Main Line: (888) 707-7762
Fax: (717) 657-3796

PSNA Board Issues Statement on Racism

Recent events have highlighted the very real and personal struggle that Black Americans face on a daily basis due to racism, hatred, and bigotry. Our nation has hit a justifiable boiling point. PSNA applauds the June address “ANA President Condemns Racism, Brutality and Senseless Violence Against Black Communities” released by American Nurses Association President  Dr. Ernest Grant. PSNA stands in solidarity with Dr. Grant’s statement, including: “Racism is a longstanding public health crisis that impacts both mental and physical health. The COVID-19 pandemic has exacerbated this crisis and added to the stress in the black community, which is experiencing higher rates of infection and deaths. At this critical time in our nation, nurses have a responsibility to use our voices to call for change.”


Nurses have a strong history in the fight for civil rights and social justice, including Harriet Tubman and Pennsylvania’s own Louisa May Alcott. Nurses are educated to treat all patients with compassion and without prejudice. Nurses are also universally respected and trusted for our selfless, inclusive work to support our most vulnerable. However, the nursing community is not immune to racism or bigotry. Too often our ranks do not adequately represent the communities we serve. Too often we’ve witnessed these and other intrinsic biases and lack of diversity without acknowledging or addressing the larger issues they represent.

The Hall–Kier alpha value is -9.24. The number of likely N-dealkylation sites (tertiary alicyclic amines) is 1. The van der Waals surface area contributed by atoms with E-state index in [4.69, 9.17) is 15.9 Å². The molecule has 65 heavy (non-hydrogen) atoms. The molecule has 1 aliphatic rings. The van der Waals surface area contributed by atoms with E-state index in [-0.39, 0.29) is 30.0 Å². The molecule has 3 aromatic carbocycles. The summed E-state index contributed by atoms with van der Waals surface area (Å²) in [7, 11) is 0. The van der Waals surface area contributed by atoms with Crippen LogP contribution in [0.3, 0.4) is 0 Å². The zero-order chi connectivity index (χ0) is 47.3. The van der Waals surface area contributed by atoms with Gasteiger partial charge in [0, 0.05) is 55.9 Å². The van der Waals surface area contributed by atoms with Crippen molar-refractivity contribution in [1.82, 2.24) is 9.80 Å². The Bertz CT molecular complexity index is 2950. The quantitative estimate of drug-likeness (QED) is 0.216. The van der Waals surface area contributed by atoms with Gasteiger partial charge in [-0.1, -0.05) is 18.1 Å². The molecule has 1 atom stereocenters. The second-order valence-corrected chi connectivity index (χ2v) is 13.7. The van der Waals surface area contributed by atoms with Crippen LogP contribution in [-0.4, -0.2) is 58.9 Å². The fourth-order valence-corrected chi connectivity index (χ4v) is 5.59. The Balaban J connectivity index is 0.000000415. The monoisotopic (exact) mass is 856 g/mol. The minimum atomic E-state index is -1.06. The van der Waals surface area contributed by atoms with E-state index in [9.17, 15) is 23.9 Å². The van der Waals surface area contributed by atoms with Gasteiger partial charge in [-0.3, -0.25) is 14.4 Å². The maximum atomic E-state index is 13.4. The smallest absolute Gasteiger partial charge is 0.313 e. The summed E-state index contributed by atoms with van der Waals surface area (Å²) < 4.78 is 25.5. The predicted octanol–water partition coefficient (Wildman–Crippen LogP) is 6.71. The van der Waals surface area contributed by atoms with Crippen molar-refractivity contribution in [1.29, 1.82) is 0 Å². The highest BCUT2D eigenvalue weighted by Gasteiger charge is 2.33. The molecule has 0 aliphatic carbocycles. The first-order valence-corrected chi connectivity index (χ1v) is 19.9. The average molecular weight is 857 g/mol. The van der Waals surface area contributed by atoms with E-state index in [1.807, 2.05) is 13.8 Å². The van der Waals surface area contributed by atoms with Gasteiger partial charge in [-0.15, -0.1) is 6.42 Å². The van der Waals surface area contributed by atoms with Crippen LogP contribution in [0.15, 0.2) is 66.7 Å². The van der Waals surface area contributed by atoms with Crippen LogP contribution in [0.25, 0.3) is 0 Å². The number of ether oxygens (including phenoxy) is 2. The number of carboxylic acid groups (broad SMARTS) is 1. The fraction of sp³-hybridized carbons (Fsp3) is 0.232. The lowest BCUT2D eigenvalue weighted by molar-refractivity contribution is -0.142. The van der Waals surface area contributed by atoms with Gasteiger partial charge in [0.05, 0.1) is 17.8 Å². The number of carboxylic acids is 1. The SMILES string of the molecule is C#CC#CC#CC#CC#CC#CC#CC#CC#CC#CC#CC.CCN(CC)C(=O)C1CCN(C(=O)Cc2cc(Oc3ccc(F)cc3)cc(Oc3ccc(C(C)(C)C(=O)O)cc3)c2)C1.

Therefore, PSNA commits to the following proactive steps to create change:


  • Assess any PSNA-led or PSNA-supported bill for racial impact to avoid helping to create or exacerbate racial disparities
  • Increase our efforts to develop PSNA’s Pennsylvania Nurses Middle College Charter School to increase diversity in the profession and ensure a sufficient nurse workforce to meet population demands
  • Recruit mentors and mentees of color for PSNA’s Star Leadership Academy
  • Seek opportunities to advance legislation and policies that help end health disparities based on race and ethnicity
  • Work to increase representation among people of color in nursing and in our organization, including the PSNA Board and committees
  • Strengthen ties with other state-based nursing organizations that represent communities of color


As nurses who strive to help others, we must recognize that we are not impervious to imperfection. Therefore, we must endeavor to do better and be better when addressing the very real racial issues in America. We must speak out when we can and listen when we need to.  Please share your thoughts about how our nursing organization can be part of the solution by emailing [email protected].



Previous ArticleNext Article